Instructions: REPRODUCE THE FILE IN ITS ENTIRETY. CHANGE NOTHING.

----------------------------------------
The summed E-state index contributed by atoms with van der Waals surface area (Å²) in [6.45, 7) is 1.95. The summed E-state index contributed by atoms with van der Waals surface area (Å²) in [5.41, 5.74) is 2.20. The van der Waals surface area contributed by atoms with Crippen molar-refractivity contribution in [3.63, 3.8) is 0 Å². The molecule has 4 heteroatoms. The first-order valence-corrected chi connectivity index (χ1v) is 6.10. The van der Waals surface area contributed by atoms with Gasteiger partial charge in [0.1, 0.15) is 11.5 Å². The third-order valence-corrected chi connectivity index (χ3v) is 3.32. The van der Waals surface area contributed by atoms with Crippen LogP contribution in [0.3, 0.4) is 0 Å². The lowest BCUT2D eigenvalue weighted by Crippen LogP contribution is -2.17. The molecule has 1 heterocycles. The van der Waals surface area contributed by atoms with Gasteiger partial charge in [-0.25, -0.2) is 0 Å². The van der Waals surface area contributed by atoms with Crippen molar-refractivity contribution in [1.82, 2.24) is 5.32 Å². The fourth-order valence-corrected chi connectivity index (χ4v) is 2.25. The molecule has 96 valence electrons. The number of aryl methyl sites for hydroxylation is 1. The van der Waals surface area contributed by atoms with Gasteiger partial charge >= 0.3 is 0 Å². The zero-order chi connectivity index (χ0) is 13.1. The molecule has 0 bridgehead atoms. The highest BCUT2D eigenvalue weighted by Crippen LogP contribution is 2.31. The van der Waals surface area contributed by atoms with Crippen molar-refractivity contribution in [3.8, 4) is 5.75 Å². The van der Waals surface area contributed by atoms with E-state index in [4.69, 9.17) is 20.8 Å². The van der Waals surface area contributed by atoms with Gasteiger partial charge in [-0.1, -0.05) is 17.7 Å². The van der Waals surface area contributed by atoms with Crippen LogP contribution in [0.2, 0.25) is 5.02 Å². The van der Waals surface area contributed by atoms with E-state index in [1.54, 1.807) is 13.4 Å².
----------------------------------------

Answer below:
The summed E-state index contributed by atoms with van der Waals surface area (Å²) in [6.45, 7) is 1.95. The summed E-state index contributed by atoms with van der Waals surface area (Å²) in [5.41, 5.74) is 2.20. The van der Waals surface area contributed by atoms with Crippen molar-refractivity contribution in [3.63, 3.8) is 0 Å². The molecule has 4 heteroatoms. The first-order valence-corrected chi connectivity index (χ1v) is 6.10. The van der Waals surface area contributed by atoms with Gasteiger partial charge in [0.1, 0.15) is 11.5 Å². The third-order valence-corrected chi connectivity index (χ3v) is 3.32. The van der Waals surface area contributed by atoms with Crippen LogP contribution in [0.3, 0.4) is 0 Å². The lowest BCUT2D eigenvalue weighted by Crippen LogP contribution is -2.17. The molecule has 1 heterocycles. The van der Waals surface area contributed by atoms with Gasteiger partial charge in [-0.25, -0.2) is 0 Å². The van der Waals surface area contributed by atoms with Crippen molar-refractivity contribution in [1.82, 2.24) is 5.32 Å². The fourth-order valence-corrected chi connectivity index (χ4v) is 2.25. The molecule has 96 valence electrons. The number of aryl methyl sites for hydroxylation is 1. The van der Waals surface area contributed by atoms with Gasteiger partial charge >= 0.3 is 0 Å². The zero-order chi connectivity index (χ0) is 13.1. The molecule has 0 bridgehead atoms. The highest BCUT2D eigenvalue weighted by Crippen LogP contribution is 2.31. The van der Waals surface area contributed by atoms with Crippen molar-refractivity contribution in [3.8, 4) is 5.75 Å². The van der Waals surface area contributed by atoms with E-state index in [4.69, 9.17) is 20.8 Å². The van der Waals surface area contributed by atoms with Gasteiger partial charge in [-0.1, -0.05) is 17.7 Å². The van der Waals surface area contributed by atoms with Crippen LogP contribution in [0.2, 0.25) is 5.02 Å². The van der Waals surface area contributed by atoms with E-state index in [1.54, 1.807) is 13.4 Å².